Festival culture: Building Pacific community

I’m very proud to work with Pacific Peoples’ Partnership, a local non-profit dedicated to supporting the aspirations of South Pacific islanders and helping build Indigenous linkages across the Pacific. This year, we celebrated our 40th anniversary! To mark the occasion we held our 22nd Pacific Networking Conference and 8th One Wave Festival.

I wrote this article about One Wave Festival for a special edition of Tok Blong Pasifik, our journal of news and views on the Pacific. One Wave is coming up again on Sept. 10-11th, 2016! Stay tuned and follow us on Facebook!

All photos credited to Mark Gauti (see more photos of One Wave at his Facebook page)

warless dancing

Warless getting the crowd worked up!

I’m a big enthusiast of festival culture, which is why I love being part of One Wave: I get to co-create a festival that inspires people to get involved in making change.

I first became acquainted with PPP when I was hired to coordinate the second One Wave Festival six years ago. Since that time, the Festival has seen an incredible array of arts mediums, from slam poetry and storytelling to South and North Pacific dance and drumming, reggae shows, hip hop jams, art exhibitions, participatory art projects, theatre, chalk art, live painting, and traditional carving. It’s been a place for emerging artisans to sell their natural and locally-made products.

We’ve showcased an eclectic mix of artists—traditional and contemporary, professional and emerging, North and South—sharing thought-provoking performances. We’ve opened up space for dialogue about colonial histories, cultural appropriation, social justice, climate change, and our shared oceans. We’ve developed a diverse network of followers and our youth-driven committee has learned much from our mentors, our Executive Director April Ingham foremost among them.

One Wave aims to build Pacific identity and community, nurture changemakers, and engage youth. We utilize the power of the arts to inspire action on shared concerns and issues that affect the peoples of the Pacific because we recognize our communities are interdependent. We do this by creating a celebratory and inclusive atmosphere and modeling a positive vision for change.

What makes this festival unique is that it’s about sharing cultures: honouring diverse voices while creating unity in celebration of what we all share. As visitors and settlers, we have a responsibility to care for the land, the water, and our communities with the leadership of our Indigenous friends and neighbours. PPP and our partners are part of a solidarity movement—one wave—connecting the North and South Pacific.

This was never more clear to me than this year at our 8th annual festival, our largest production yet as we combined it with our Pacific Networking Conference. A major theme was Indigenous cultural resurgence, with inspiring speakers, artists, and filmmakers. A boundary-pushing performance by Anneda Loup and Coast Salish artist Francis Dick showed how artistic collaborations between Indigenous people and settlers can be a powerful community-level approach to reconciliation.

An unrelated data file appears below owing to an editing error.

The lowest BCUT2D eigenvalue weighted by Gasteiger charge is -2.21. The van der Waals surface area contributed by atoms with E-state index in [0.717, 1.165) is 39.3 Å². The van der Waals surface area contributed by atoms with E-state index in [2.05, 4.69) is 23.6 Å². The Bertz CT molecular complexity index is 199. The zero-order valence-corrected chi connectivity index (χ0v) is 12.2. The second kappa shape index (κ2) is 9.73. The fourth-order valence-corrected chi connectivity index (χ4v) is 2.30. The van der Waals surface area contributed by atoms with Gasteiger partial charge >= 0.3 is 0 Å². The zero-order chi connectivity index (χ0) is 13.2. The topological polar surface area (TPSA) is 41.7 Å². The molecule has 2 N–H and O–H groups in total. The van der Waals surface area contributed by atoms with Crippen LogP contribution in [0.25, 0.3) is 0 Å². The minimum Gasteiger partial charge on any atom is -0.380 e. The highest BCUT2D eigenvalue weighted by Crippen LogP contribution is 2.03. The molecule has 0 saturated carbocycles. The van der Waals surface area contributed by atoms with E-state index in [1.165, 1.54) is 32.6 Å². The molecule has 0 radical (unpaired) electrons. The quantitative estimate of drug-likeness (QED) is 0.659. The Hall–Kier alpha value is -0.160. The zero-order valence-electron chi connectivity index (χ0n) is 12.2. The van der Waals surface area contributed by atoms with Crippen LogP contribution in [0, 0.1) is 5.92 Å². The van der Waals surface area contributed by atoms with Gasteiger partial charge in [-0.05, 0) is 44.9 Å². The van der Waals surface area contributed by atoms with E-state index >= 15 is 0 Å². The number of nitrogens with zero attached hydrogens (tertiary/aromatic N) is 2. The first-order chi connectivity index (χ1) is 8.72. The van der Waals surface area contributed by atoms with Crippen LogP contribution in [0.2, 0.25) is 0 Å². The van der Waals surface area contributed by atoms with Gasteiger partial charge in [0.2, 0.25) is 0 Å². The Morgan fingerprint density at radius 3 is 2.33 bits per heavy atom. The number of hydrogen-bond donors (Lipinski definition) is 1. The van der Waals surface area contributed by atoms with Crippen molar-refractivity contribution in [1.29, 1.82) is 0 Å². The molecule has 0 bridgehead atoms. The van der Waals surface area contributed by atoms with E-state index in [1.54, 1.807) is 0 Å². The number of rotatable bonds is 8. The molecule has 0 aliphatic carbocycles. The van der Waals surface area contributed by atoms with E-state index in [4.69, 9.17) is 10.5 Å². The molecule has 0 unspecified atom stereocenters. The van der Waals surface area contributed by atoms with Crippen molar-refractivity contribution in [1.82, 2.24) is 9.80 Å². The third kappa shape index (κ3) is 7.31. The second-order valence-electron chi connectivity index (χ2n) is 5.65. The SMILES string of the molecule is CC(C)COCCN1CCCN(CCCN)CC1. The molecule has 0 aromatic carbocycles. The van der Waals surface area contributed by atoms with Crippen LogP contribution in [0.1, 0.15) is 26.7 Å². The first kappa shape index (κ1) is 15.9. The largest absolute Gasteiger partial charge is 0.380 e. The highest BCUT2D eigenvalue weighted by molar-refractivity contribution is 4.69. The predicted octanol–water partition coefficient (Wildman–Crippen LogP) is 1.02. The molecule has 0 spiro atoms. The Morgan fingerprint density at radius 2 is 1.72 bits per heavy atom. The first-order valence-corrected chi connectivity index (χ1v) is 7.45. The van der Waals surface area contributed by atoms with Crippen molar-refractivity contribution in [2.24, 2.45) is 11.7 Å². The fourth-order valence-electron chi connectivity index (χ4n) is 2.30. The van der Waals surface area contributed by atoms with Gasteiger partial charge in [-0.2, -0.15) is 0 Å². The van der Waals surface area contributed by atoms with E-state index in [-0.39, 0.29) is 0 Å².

One highlight that really captivated the audience was 14 year old Ta’Kaiya Blaney of the Sliammon Nation and Kalilah Rampanen, of Cree heritage. The girls sung and spoke passionately about climate change and the importance of keeping cultures alive.

This year we were particularly honoured to have the blessing of Elder Joan Morris of the Songhees Nation, in addition to our friends Augie Thomas and the Esquimalt Singers and Dancers who regularly open our main stage as the event is held with gratitude on their territories.

Interactive installations, an arts station, and roaming human-sized puppets invited community members of all ages to be participants rather than simply observers. Centennial Square has become an important venue for One Wave because it’s very open and accessible—it’s a way for PPP to raise our profile with members of the public who wouldn’t have necessarily known about us. Over the years, we’ve engaged thousands of people and also raised our profile in the non-profit community by providing an important platform for social, environmental, and Indigenous organizations and local artisans to connect with the public too. This encourages a needed spirit of cooperation among our interconnected areas of work at a time when limited funding can drive competition.

Through it all, we’ve been committed to a goal of Zero Waste, showing that festivals don’t have to leave a negative environmental footprint. In fact, they are perfect places to model ecological citizenship (while having a blast!)

This festival would not continue to happen without immense contributions from our volunteers, staff, contributing artists, funders, partners, and supporters who keep showing up year after year. I’m so proud of what we’ve achieved, and I’m excited for what we will create together in 2016 and beyond.

volunteer team at VEC

 

 

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